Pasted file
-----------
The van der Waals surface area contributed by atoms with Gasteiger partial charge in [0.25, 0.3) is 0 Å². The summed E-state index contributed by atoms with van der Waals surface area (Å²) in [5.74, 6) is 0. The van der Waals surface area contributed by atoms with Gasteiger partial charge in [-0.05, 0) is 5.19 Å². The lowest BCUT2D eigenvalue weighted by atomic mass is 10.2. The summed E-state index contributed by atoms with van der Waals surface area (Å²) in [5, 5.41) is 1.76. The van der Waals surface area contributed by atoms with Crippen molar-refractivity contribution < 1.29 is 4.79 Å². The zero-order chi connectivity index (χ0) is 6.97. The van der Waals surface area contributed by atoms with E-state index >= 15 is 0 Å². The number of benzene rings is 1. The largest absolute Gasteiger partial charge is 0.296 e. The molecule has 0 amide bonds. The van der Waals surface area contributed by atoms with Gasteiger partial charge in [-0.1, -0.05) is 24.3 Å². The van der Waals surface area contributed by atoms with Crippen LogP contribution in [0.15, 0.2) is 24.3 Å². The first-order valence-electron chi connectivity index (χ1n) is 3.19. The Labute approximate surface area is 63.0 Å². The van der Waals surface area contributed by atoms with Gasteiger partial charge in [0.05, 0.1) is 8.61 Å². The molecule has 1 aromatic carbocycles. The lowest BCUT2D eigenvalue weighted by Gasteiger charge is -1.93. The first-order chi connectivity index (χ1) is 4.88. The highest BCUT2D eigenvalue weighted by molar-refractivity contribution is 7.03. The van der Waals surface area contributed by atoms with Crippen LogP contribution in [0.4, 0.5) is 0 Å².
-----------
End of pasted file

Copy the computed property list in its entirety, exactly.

The van der Waals surface area contributed by atoms with Gasteiger partial charge in [0.25, 0.3) is 0 Å². The summed E-state index contributed by atoms with van der Waals surface area (Å²) in [5.74, 6) is 0. The van der Waals surface area contributed by atoms with Gasteiger partial charge in [-0.05, 0) is 5.19 Å². The lowest BCUT2D eigenvalue weighted by atomic mass is 10.2. The summed E-state index contributed by atoms with van der Waals surface area (Å²) in [5, 5.41) is 1.76. The van der Waals surface area contributed by atoms with Crippen molar-refractivity contribution < 1.29 is 4.79 Å². The zero-order chi connectivity index (χ0) is 6.97. The van der Waals surface area contributed by atoms with E-state index >= 15 is 0 Å². The number of benzene rings is 1. The largest absolute Gasteiger partial charge is 0.296 e. The molecule has 0 amide bonds. The van der Waals surface area contributed by atoms with Gasteiger partial charge in [-0.1, -0.05) is 24.3 Å². The van der Waals surface area contributed by atoms with Crippen LogP contribution in [0.15, 0.2) is 24.3 Å². The first-order valence-electron chi connectivity index (χ1n) is 3.19. The Labute approximate surface area is 63.0 Å². The van der Waals surface area contributed by atoms with Gasteiger partial charge in [0.05, 0.1) is 8.61 Å². The molecule has 1 aromatic carbocycles. The lowest BCUT2D eigenvalue weighted by Gasteiger charge is -1.93. The first-order chi connectivity index (χ1) is 4.88. The highest BCUT2D eigenvalue weighted by molar-refractivity contribution is 7.03. The van der Waals surface area contributed by atoms with Crippen LogP contribution in [0.4, 0.5) is 0 Å².